Banks quick to increase borrowing costs but take their time raising savings

Many Canadians likely to continue with their current financial institution, however

Banks quick to increase borrowing costs but take their time raising savings

Due to high interest rates, Canada's big six banks are raising the rates they charge for loans, but analysts claim they are not doing the same for savings account rates.

In March 2022, the Bank of Canada started initiating a series of interest rate increases, with the goal of controlling inflation. Since then, the rate has increased from a record low of 0.25% to 4.5% today (the central will announce its latest decision tomorrow), which is the highest level since 2007. It seems reasonable that banks have been ready to raise interest rates for mortgages and loans given the rising cost of borrowing money.

"When the Bank of Canada increases its policy rate, it's increasing the funding cost for banks," Claire Celerier, an associate professor of finance at the University of Toronto's Rotman School of Management, told "It's quite normal for banks to transfer the increase in their funding cost to their loans and mortgage rates."

Yet, banks have often been slower to raise interest rates on personal savings accounts. While savings account interest rates have climbed considerably over the past year, borrowing prices have kept up with them, according to Macmillan of Ratehub, a website that analyses financial products including mortgages and credit cards.

"It does tend to move at a bit of a slower rate, whereas on the borrowing side, it's almost same day, next day kind of change, depending on the Bank of Canada announcements," Macmillan explained.

Banks aren't actively seeking for new deposits, claims Celerier, because they are flush with cash and making profits. Both Macmillan and Celerier believe that Canada's biggest banks are not able to provide more competitive rates on savings accounts due to a lack of competition and consumer disinterest.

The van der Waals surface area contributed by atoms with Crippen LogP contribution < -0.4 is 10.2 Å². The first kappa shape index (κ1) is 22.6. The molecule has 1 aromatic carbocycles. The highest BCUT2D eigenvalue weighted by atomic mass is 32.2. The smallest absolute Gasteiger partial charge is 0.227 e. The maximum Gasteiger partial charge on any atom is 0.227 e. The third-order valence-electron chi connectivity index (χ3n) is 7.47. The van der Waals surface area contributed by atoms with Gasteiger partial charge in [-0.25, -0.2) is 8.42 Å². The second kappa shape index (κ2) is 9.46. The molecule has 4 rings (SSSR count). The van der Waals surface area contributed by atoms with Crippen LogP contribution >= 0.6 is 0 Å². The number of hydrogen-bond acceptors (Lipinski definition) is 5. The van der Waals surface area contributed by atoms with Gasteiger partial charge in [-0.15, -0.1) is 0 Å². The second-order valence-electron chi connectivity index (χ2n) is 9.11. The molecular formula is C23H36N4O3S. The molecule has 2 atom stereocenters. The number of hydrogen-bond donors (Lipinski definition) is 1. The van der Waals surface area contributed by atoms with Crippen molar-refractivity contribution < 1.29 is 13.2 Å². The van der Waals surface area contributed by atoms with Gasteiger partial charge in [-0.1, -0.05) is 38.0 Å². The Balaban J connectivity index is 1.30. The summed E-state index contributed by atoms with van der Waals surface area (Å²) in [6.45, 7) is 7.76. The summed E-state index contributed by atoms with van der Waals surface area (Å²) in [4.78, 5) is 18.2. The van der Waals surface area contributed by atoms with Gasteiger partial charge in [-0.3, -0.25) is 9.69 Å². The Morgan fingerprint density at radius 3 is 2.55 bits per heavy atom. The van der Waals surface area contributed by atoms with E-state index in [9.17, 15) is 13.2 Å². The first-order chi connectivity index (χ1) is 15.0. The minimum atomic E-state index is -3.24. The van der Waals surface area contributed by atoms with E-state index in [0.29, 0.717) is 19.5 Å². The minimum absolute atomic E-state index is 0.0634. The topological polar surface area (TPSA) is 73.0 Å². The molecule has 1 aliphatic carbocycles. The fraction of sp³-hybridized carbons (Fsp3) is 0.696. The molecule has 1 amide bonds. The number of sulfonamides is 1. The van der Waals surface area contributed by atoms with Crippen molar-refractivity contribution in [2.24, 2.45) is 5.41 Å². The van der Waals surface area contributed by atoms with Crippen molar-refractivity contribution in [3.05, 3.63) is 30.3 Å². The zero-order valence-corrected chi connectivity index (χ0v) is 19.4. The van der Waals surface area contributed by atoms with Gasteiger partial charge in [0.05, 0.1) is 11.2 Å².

Several financial institutions promote "high interest" savings accounts with rates ranging from 0.5% at TD Bank to 1.8% at the Bank of Montreal. Others fall between 1.4 and 1.5%; according to, these percentages can more than quadruple at smaller banking institutions.

Officials in nations like Australia, South Korea, and New Zealand have responded to the rising disparity between borrowing and saving rates with strong words and actions.

"What we are calling out across the banks is they had been very quick to increase their mortgage lending rates, but deposit rates have lagged behind and bank margins are holding up," the governor of the Reserve Bank of New Zealand said during a February press conference. "High deposit rates are a critical part to encourage savings, which takes inflation pressure out of the economy."

The six biggest banks in Canada were contacted by to provide comments. TD Bank, CIBC, BMO, and Scotiabank only provided basic remarks in response, stressing goods and services like GICs, which provide greater interest rates than most savings accounts. Experts predict that despite low savings account interest rates, many Canadians will continue to use their current banking institution.

"I think we're at a time that it is definitely worth putting that time and investment forward to ensure that you can maximize your savings,” Macmillan said.